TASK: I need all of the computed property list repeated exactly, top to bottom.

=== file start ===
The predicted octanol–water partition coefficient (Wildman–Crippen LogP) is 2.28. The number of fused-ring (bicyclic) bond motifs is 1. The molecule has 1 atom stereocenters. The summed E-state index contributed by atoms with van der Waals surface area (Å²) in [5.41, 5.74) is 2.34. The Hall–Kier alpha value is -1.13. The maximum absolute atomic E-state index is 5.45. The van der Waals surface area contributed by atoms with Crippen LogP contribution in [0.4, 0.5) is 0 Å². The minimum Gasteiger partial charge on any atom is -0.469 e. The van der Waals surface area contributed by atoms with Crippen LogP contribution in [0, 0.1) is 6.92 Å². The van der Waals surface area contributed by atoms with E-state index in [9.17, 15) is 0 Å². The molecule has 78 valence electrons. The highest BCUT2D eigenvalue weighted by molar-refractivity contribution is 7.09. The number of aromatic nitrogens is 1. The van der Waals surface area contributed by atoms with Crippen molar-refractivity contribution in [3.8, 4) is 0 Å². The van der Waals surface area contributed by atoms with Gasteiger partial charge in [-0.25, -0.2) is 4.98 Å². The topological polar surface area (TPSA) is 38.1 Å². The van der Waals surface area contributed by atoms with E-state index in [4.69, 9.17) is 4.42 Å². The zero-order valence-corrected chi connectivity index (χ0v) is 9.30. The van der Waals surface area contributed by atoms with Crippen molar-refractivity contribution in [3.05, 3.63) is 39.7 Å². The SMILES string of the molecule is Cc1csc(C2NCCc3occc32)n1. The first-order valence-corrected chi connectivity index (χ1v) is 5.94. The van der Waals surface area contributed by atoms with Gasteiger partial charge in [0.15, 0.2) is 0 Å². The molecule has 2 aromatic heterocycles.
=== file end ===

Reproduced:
The predicted octanol–water partition coefficient (Wildman–Crippen LogP) is 2.28. The number of fused-ring (bicyclic) bond motifs is 1. The molecule has 1 atom stereocenters. The summed E-state index contributed by atoms with van der Waals surface area (Å²) in [5.41, 5.74) is 2.34. The Hall–Kier alpha value is -1.13. The maximum absolute atomic E-state index is 5.45. The van der Waals surface area contributed by atoms with Crippen LogP contribution in [0.4, 0.5) is 0 Å². The minimum Gasteiger partial charge on any atom is -0.469 e. The van der Waals surface area contributed by atoms with Crippen LogP contribution in [0, 0.1) is 6.92 Å². The van der Waals surface area contributed by atoms with E-state index in [9.17, 15) is 0 Å². The molecule has 78 valence electrons. The highest BCUT2D eigenvalue weighted by molar-refractivity contribution is 7.09. The number of aromatic nitrogens is 1. The van der Waals surface area contributed by atoms with Crippen molar-refractivity contribution in [3.8, 4) is 0 Å². The van der Waals surface area contributed by atoms with Gasteiger partial charge in [-0.25, -0.2) is 4.98 Å². The topological polar surface area (TPSA) is 38.1 Å². The van der Waals surface area contributed by atoms with E-state index in [4.69, 9.17) is 4.42 Å². The zero-order valence-corrected chi connectivity index (χ0v) is 9.30. The van der Waals surface area contributed by atoms with Crippen molar-refractivity contribution in [3.05, 3.63) is 39.7 Å². The SMILES string of the molecule is Cc1csc(C2NCCc3occc32)n1. The first-order valence-corrected chi connectivity index (χ1v) is 5.94. The van der Waals surface area contributed by atoms with Gasteiger partial charge in [0.15, 0.2) is 0 Å². The molecule has 2 aromatic heterocycles.